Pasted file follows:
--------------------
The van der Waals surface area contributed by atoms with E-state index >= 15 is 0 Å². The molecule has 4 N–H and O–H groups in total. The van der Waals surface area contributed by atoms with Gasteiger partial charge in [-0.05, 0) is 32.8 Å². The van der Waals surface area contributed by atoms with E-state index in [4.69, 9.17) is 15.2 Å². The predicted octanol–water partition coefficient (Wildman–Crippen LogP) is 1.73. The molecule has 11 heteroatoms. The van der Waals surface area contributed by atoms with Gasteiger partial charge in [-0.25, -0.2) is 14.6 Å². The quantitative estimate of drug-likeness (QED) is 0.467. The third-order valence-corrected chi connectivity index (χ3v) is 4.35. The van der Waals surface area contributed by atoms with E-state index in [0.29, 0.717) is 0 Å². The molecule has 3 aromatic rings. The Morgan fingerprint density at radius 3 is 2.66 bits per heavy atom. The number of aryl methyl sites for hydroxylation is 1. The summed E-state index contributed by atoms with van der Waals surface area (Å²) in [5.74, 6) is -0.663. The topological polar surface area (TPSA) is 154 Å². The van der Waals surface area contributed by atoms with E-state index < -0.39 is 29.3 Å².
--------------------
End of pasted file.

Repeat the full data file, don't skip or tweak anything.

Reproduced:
The van der Waals surface area contributed by atoms with E-state index >= 15 is 0 Å². The molecule has 4 N–H and O–H groups in total. The van der Waals surface area contributed by atoms with Gasteiger partial charge in [-0.05, 0) is 32.8 Å². The van der Waals surface area contributed by atoms with E-state index in [4.69, 9.17) is 15.2 Å². The predicted octanol–water partition coefficient (Wildman–Crippen LogP) is 1.73. The molecule has 11 heteroatoms. The van der Waals surface area contributed by atoms with Gasteiger partial charge in [-0.25, -0.2) is 14.6 Å². The quantitative estimate of drug-likeness (QED) is 0.467. The third-order valence-corrected chi connectivity index (χ3v) is 4.35. The van der Waals surface area contributed by atoms with E-state index in [0.29, 0.717) is 0 Å². The molecule has 3 aromatic rings. The Morgan fingerprint density at radius 3 is 2.66 bits per heavy atom. The number of aryl methyl sites for hydroxylation is 1. The summed E-state index contributed by atoms with van der Waals surface area (Å²) in [5.74, 6) is -0.663. The topological polar surface area (TPSA) is 154 Å². The van der Waals surface area contributed by atoms with E-state index < -0.39 is 29.3 Å².